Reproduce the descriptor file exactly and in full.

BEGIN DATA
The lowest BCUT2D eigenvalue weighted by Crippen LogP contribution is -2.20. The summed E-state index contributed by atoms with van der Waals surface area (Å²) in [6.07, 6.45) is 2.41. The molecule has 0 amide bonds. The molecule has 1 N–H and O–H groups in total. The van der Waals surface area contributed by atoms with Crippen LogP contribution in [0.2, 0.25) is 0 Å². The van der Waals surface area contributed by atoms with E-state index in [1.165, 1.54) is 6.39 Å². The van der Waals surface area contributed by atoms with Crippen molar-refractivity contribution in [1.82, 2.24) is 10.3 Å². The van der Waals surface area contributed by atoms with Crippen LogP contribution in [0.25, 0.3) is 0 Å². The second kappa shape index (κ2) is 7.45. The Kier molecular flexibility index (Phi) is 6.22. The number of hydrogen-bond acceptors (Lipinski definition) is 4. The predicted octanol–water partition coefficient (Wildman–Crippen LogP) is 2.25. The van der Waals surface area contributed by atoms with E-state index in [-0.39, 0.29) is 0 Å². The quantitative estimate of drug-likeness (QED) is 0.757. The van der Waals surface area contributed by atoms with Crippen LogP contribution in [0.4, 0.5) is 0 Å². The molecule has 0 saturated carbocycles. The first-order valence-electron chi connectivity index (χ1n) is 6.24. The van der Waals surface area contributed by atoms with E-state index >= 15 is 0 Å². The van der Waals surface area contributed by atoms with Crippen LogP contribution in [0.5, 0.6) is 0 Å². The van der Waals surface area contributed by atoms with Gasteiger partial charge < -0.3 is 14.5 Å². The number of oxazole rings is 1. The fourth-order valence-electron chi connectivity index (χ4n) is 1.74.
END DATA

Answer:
The lowest BCUT2D eigenvalue weighted by Crippen LogP contribution is -2.20. The summed E-state index contributed by atoms with van der Waals surface area (Å²) in [6.07, 6.45) is 2.41. The molecule has 0 amide bonds. The molecule has 1 N–H and O–H groups in total. The van der Waals surface area contributed by atoms with Crippen LogP contribution in [0.2, 0.25) is 0 Å². The van der Waals surface area contributed by atoms with E-state index in [1.165, 1.54) is 6.39 Å². The van der Waals surface area contributed by atoms with Crippen molar-refractivity contribution in [1.82, 2.24) is 10.3 Å². The van der Waals surface area contributed by atoms with Crippen LogP contribution in [0.25, 0.3) is 0 Å². The second kappa shape index (κ2) is 7.45. The Kier molecular flexibility index (Phi) is 6.22. The number of hydrogen-bond acceptors (Lipinski definition) is 4. The predicted octanol–water partition coefficient (Wildman–Crippen LogP) is 2.25. The van der Waals surface area contributed by atoms with E-state index in [-0.39, 0.29) is 0 Å². The quantitative estimate of drug-likeness (QED) is 0.757. The van der Waals surface area contributed by atoms with Crippen LogP contribution in [0.4, 0.5) is 0 Å². The molecule has 0 saturated carbocycles. The first-order valence-electron chi connectivity index (χ1n) is 6.24. The van der Waals surface area contributed by atoms with E-state index >= 15 is 0 Å². The van der Waals surface area contributed by atoms with Crippen LogP contribution in [0.5, 0.6) is 0 Å². The van der Waals surface area contributed by atoms with Gasteiger partial charge < -0.3 is 14.5 Å². The number of oxazole rings is 1. The fourth-order valence-electron chi connectivity index (χ4n) is 1.74.